I know how much the gain was for neighbouring countries who benefited from the sanctions on Libya and especially the air embargo. They had to create flights and routes of major airlines and become a hub to cater to Libya travel ( to and fro) and Libya inbound/outbound business in general. I know because I have seen over the years and a short period of time what Malta was and what it became, what Tunis was and what it became and what Egypt was and what it became. I don't say this with resentment though; good for them for seizing an opportunity, they'd be dumb not to use it.

I have seen the same thing happen in Jordan due to the embargo on Iraq.In a decade in the 90s Jordan had radically changed on the outside - this was accelerated more than it normally would have been.

I hope that the world has felt a little bit of what an air embargo means or even what sanctions are and is ready to sympathize with plight of others and not blindly endorse unjust resolutions. After all grounding flights was not a sanction in Europe but it probably felt like one for them as their plans were no longer 100% proof. It probably felt horrible for all those locked up in hotels in foreign countries or in airports without money.... That is a fraction of what Palestinians feel, Libyans and Iraqis experienced, what Iranians could experience and others such as in Cuba feel.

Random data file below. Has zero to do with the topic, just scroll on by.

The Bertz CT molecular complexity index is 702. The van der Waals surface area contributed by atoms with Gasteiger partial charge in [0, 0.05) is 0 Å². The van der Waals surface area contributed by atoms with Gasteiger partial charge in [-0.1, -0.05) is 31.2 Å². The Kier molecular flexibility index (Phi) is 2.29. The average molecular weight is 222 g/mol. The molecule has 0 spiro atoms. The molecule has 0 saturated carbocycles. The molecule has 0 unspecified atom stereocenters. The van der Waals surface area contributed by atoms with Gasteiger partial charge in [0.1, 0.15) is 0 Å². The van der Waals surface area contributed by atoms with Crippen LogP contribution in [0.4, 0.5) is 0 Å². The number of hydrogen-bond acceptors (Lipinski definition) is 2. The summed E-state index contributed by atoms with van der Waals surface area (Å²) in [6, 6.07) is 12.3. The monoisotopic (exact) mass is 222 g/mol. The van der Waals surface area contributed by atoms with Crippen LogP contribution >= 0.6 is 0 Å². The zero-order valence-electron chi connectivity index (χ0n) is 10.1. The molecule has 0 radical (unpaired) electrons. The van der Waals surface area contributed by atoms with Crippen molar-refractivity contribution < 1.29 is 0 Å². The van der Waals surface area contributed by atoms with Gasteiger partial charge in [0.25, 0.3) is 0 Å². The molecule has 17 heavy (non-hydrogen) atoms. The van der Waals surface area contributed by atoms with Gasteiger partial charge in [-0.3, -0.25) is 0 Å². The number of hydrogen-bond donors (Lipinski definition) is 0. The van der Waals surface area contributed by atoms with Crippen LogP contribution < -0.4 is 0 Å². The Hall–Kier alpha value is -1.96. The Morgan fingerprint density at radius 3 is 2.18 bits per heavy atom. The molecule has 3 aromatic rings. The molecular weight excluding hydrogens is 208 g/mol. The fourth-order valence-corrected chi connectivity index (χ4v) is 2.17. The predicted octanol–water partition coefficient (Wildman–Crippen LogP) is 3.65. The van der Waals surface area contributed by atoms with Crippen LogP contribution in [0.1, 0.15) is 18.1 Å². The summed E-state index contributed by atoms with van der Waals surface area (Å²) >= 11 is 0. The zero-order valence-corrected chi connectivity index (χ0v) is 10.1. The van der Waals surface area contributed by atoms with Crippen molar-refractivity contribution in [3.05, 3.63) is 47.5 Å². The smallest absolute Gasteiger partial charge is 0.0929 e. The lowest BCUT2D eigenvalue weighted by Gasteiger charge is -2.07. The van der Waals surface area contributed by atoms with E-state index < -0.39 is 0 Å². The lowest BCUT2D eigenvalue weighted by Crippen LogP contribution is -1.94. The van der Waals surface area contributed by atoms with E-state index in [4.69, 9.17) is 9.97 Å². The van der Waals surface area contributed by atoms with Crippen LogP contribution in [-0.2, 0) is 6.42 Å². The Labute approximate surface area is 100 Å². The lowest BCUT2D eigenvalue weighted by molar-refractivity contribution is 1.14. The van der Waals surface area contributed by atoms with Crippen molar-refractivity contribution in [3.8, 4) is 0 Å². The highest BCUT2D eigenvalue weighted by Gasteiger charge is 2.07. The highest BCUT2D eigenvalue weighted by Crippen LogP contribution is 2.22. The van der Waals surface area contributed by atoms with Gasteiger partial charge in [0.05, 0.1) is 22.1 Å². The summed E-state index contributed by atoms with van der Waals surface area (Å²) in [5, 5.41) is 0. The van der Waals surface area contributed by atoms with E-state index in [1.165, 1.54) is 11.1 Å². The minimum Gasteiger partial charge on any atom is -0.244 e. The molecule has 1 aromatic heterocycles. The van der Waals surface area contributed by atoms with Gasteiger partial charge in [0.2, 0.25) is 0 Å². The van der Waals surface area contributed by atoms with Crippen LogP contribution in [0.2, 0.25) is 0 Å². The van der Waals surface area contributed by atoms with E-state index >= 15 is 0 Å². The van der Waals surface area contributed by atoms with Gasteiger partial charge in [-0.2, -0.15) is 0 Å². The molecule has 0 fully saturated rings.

Sunday, April 04, 2010

Avatar and the American Hero Syndrome

I finally managed to watch the much acclaimed Avatar this weekend, not in 3 or 2 D as we no longer have this type of cinema in Libya but simply on DVD.

I absolutely loved the movie, the plot and the Na'vi are beautiful creatures, I wish I could lead such a life.
The angle that most appealed to me is caring about the planet, a climate or environment type of storyline which also includes balance between nature and the spirit.